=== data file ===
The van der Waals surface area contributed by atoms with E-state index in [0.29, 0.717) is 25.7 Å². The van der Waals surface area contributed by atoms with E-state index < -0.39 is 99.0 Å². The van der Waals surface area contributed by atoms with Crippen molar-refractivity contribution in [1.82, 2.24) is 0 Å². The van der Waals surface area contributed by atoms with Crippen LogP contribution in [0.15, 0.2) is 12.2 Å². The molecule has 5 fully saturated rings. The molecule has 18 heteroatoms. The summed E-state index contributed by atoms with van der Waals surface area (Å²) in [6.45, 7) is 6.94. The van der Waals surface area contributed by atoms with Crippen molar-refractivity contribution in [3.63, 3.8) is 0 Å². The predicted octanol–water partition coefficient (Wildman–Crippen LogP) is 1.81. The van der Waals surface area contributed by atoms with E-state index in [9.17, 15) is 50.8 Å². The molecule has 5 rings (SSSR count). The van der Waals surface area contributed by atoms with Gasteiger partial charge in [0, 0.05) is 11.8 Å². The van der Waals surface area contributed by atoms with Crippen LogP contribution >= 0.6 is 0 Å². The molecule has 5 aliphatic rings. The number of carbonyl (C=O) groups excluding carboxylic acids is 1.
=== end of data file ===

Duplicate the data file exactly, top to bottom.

The van der Waals surface area contributed by atoms with E-state index in [0.29, 0.717) is 25.7 Å². The van der Waals surface area contributed by atoms with E-state index < -0.39 is 99.0 Å². The van der Waals surface area contributed by atoms with Crippen molar-refractivity contribution in [1.82, 2.24) is 0 Å². The van der Waals surface area contributed by atoms with Crippen LogP contribution in [0.15, 0.2) is 12.2 Å². The molecule has 5 fully saturated rings. The molecule has 18 heteroatoms. The summed E-state index contributed by atoms with van der Waals surface area (Å²) in [6.45, 7) is 6.94. The van der Waals surface area contributed by atoms with Crippen molar-refractivity contribution in [3.63, 3.8) is 0 Å². The predicted octanol–water partition coefficient (Wildman–Crippen LogP) is 1.81. The van der Waals surface area contributed by atoms with E-state index in [9.17, 15) is 50.8 Å². The molecule has 5 rings (SSSR count). The van der Waals surface area contributed by atoms with Gasteiger partial charge in [0, 0.05) is 11.8 Å². The van der Waals surface area contributed by atoms with Crippen LogP contribution >= 0.6 is 0 Å². The molecule has 5 aliphatic rings. The number of carbonyl (C=O) groups excluding carboxylic acids is 1.